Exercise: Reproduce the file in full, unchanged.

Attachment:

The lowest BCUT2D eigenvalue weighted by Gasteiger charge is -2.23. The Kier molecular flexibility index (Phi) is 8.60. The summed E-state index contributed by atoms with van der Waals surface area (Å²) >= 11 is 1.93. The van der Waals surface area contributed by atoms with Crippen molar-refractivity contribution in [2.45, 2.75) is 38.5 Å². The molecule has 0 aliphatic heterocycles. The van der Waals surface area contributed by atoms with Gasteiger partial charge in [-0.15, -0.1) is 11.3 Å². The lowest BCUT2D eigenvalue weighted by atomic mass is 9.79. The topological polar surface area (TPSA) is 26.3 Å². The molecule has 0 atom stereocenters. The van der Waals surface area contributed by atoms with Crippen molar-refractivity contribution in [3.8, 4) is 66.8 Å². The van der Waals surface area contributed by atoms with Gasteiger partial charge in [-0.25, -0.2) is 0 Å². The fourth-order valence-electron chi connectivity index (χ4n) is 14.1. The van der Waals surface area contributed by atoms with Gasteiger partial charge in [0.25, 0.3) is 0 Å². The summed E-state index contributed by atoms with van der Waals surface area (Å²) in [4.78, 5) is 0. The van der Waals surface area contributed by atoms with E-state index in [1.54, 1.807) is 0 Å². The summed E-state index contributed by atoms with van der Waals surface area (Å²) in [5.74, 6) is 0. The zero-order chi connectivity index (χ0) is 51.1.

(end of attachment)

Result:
The lowest BCUT2D eigenvalue weighted by Gasteiger charge is -2.23. The Kier molecular flexibility index (Phi) is 8.60. The summed E-state index contributed by atoms with van der Waals surface area (Å²) >= 11 is 1.93. The van der Waals surface area contributed by atoms with Crippen molar-refractivity contribution in [2.45, 2.75) is 38.5 Å². The molecule has 0 aliphatic heterocycles. The van der Waals surface area contributed by atoms with Gasteiger partial charge in [-0.15, -0.1) is 11.3 Å². The lowest BCUT2D eigenvalue weighted by atomic mass is 9.79. The topological polar surface area (TPSA) is 26.3 Å². The molecule has 0 atom stereocenters. The van der Waals surface area contributed by atoms with Crippen molar-refractivity contribution in [3.8, 4) is 66.8 Å². The van der Waals surface area contributed by atoms with Gasteiger partial charge in [-0.25, -0.2) is 0 Å². The fourth-order valence-electron chi connectivity index (χ4n) is 14.1. The van der Waals surface area contributed by atoms with Gasteiger partial charge in [0.25, 0.3) is 0 Å². The summed E-state index contributed by atoms with van der Waals surface area (Å²) in [4.78, 5) is 0. The van der Waals surface area contributed by atoms with E-state index in [1.54, 1.807) is 0 Å². The summed E-state index contributed by atoms with van der Waals surface area (Å²) in [5.74, 6) is 0. The zero-order chi connectivity index (χ0) is 51.1.